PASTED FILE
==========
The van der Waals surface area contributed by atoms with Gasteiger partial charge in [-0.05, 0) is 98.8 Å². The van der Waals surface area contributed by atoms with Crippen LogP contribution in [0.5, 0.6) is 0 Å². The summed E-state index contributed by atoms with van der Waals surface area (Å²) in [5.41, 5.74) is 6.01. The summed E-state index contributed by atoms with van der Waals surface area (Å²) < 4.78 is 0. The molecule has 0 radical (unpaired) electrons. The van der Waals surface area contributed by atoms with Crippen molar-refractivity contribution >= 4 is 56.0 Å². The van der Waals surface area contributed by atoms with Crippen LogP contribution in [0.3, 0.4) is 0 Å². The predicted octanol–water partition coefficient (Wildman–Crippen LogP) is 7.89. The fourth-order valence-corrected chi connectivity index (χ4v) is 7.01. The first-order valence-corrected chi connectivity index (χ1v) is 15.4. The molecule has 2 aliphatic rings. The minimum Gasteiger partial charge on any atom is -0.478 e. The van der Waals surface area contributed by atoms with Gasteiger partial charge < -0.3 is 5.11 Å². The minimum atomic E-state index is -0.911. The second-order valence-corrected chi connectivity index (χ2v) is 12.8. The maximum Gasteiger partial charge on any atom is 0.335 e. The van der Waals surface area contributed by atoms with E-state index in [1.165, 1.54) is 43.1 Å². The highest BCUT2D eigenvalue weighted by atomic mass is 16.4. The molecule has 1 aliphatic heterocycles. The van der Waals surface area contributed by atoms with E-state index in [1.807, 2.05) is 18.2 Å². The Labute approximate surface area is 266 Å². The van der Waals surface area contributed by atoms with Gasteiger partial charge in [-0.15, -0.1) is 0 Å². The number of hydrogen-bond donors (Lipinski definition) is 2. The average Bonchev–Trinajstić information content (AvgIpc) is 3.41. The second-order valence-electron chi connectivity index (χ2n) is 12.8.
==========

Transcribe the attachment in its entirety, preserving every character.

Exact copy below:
The van der Waals surface area contributed by atoms with Gasteiger partial charge in [-0.05, 0) is 98.8 Å². The van der Waals surface area contributed by atoms with Crippen LogP contribution in [0.5, 0.6) is 0 Å². The summed E-state index contributed by atoms with van der Waals surface area (Å²) in [5.41, 5.74) is 6.01. The summed E-state index contributed by atoms with van der Waals surface area (Å²) < 4.78 is 0. The molecule has 0 radical (unpaired) electrons. The van der Waals surface area contributed by atoms with Crippen molar-refractivity contribution >= 4 is 56.0 Å². The van der Waals surface area contributed by atoms with Crippen LogP contribution in [0.3, 0.4) is 0 Å². The predicted octanol–water partition coefficient (Wildman–Crippen LogP) is 7.89. The fourth-order valence-corrected chi connectivity index (χ4v) is 7.01. The first-order valence-corrected chi connectivity index (χ1v) is 15.4. The molecule has 2 aliphatic rings. The minimum Gasteiger partial charge on any atom is -0.478 e. The van der Waals surface area contributed by atoms with Gasteiger partial charge < -0.3 is 5.11 Å². The minimum atomic E-state index is -0.911. The second-order valence-corrected chi connectivity index (χ2v) is 12.8. The maximum Gasteiger partial charge on any atom is 0.335 e. The van der Waals surface area contributed by atoms with E-state index in [1.165, 1.54) is 43.1 Å². The highest BCUT2D eigenvalue weighted by atomic mass is 16.4. The molecule has 1 aliphatic heterocycles. The van der Waals surface area contributed by atoms with E-state index in [1.807, 2.05) is 18.2 Å². The Labute approximate surface area is 266 Å². The van der Waals surface area contributed by atoms with Gasteiger partial charge in [-0.15, -0.1) is 0 Å². The number of hydrogen-bond donors (Lipinski definition) is 2. The average Bonchev–Trinajstić information content (AvgIpc) is 3.41. The second-order valence-electron chi connectivity index (χ2n) is 12.8.